Background, key messages, goals and partners.

This education campaign aims to improve public understanding of available health care options and the importance of attempting to see their own GP before seeking care in the Emergency Department. Over time, it is intended to reduce inappropriate use of the ER.

This site for Divisions of Family Practice and partner hospitals provides background on the pilot initiative, recommendations for creating a new campaign, and tools to be tailored for each community.

Campaign Partners

Dr. Neil Barclay
Regional  Medical Director, Emergency Medicine
Fraser Health 

Dr. Grace Park
Regional Medical Director, Home Health, Fraser Health
Member, Division of Family Practice, White Rock South Surrey

Dr. John Hamilton
Regional Medical Director, Primary Care and Aboriginal Health, Fraser Health
Member, Division of Family Practice, Chilliwack
Co-Chair, Interdivisional Committee, Fraser Health

Dr. Dan Husband
Lead physician, Abbotsford Division of Family Practice
Co-Chair, Interdivisional Committee, Fraser Health

Nancy Mathias
Executive Director, White Rock South Surrey Division of Family Practice

Campaign FAQs

  • Where was the pilot launched?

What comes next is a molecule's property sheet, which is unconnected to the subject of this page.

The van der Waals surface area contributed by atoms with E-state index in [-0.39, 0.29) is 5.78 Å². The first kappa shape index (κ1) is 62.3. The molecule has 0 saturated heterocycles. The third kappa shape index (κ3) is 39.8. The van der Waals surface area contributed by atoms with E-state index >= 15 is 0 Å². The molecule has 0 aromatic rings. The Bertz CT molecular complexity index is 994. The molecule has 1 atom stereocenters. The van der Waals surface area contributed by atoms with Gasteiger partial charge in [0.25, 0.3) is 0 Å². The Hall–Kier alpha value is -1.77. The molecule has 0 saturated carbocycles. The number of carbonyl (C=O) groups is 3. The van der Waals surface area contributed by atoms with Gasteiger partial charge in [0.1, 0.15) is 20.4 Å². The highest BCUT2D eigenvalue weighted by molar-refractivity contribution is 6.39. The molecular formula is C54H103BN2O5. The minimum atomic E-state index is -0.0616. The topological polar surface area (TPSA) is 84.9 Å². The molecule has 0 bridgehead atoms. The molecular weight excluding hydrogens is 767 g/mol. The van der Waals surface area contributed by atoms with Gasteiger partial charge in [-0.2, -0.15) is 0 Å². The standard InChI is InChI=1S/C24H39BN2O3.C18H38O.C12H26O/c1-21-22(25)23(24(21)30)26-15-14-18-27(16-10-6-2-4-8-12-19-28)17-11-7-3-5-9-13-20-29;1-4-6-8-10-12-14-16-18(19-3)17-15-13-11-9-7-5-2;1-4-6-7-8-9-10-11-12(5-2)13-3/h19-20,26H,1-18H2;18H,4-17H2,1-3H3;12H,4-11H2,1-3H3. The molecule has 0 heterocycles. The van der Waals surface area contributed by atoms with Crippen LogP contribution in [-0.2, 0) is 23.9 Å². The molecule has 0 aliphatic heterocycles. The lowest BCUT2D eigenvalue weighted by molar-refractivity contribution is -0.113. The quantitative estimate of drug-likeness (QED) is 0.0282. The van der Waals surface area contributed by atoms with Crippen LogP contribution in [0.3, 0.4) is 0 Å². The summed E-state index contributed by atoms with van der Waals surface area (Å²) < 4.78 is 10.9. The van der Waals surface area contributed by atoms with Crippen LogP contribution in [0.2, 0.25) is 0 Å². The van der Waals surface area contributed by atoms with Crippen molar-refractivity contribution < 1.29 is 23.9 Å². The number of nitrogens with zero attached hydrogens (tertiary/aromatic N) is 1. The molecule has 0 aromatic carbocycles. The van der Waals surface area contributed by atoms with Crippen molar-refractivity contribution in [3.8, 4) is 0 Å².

The pilot campaign was initiated by the White-Rock South Surrey Division of Family Practice and Fraser Health in 2014/15. It is their experience upon which recommendations for spreading the campaign are based. 

  • Why was the campaign launched?

    The Division and Fraser Health knew some patients were using the ER unnecessarily for non-urgent care.

    Evidence supports that:

    • ER use for non-urgent health problems is associated with greater fragmentation and discontinuity of care with the patient’s primary care providers (Carrier et al, 2011).
    • People who receive care from primary care physicians are healthier (Starfield et al, 2005).
    • Inability to obtain timely access to the family physician was associated with non-urgent ER use (Field & Lantz, 2006).
    • Patient education on health care options is associated with a shift in non-urgent emergency department visits to primary care with appropriate community capacity in place (Morgan et al, 2013).
  • What was the goal of the pilot campaign?